Japan’s joint fusion reactor project with the European Union (EU), the JT-60SA, has been inaugurated, marking the start of experimental operations for the world’s biggest and most advanced tokamak.
The high temperatures inside the reactor could be enough to force the hydrogen particles to overcome their natural electromagnetic resistance, and fuse together to create helium – releasing energy in the form of light and heat. It’s a process that mimics the inner workings of the Sun.
Many – from scientists to climate change activists to energy industry professionals – have pinned hopes on using this process to fuel the world, as it is hoped to generate more energy than goes into producing it. Unlike nuclear fission, which splits atoms rather than fusing them, and produces dangerous waste products, fusion is considered clean.
When gaseous fuel is introduced into the chamber, magnetic coils cause it to accelerate to very high speed, at which point the gas is ionized and becomes plasma.The plasma is then heated to extraordinarily high temperatures (up to 300 million degrees Celsius) which is another reason for the magnetic coils – only powerful magnetic fields can contain plasma that hot.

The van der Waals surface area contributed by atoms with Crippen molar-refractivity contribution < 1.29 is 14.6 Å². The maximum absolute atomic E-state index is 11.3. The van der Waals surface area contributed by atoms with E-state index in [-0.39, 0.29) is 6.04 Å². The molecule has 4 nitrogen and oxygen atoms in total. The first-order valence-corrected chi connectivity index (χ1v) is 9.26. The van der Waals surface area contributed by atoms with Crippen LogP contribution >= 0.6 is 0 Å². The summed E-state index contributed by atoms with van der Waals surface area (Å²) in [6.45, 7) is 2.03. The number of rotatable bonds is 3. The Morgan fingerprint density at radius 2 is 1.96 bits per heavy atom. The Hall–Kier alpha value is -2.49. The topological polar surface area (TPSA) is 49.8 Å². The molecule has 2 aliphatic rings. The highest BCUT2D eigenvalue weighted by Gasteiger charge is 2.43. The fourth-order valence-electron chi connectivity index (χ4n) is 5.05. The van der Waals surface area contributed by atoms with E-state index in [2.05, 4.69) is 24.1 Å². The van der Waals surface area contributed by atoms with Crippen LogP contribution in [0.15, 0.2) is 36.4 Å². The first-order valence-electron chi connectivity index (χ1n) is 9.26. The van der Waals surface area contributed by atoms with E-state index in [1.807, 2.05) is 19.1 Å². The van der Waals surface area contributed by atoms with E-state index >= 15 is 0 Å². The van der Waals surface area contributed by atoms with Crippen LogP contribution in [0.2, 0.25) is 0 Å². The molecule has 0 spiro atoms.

Construction has been ongoing since 2013, with commencement delayed by a 2011 earthquake that saw a planned 2016 debut pushed back.
“The generation of fusion energy does not produce carbon dioxide – making it an important technology in the path to net zero emissions. The fusion reaction is intrinsically safe: it stops when the fuel supply or power source is shut down. It generates no high-level long-lived radioactive waste,” explained the European Commission’s directorate-general for Energy.
The JT-60SA is one of three fusion-related devices the EU and Japan are collaborating on, which complement the pair’s work on the International Thermonuclear Experimental Reactor (ITER) project.
Meanwhile, ITER’s main reactor and first plasma are scheduled for 2025. ITER, still under construction in France, will build on the knowledge scientists glean from tests on the JT-60SA. The six-storey tall JT-60SA is about half the planned height of ITER, but its plasmas are expected to closely resemble those produced by its successor.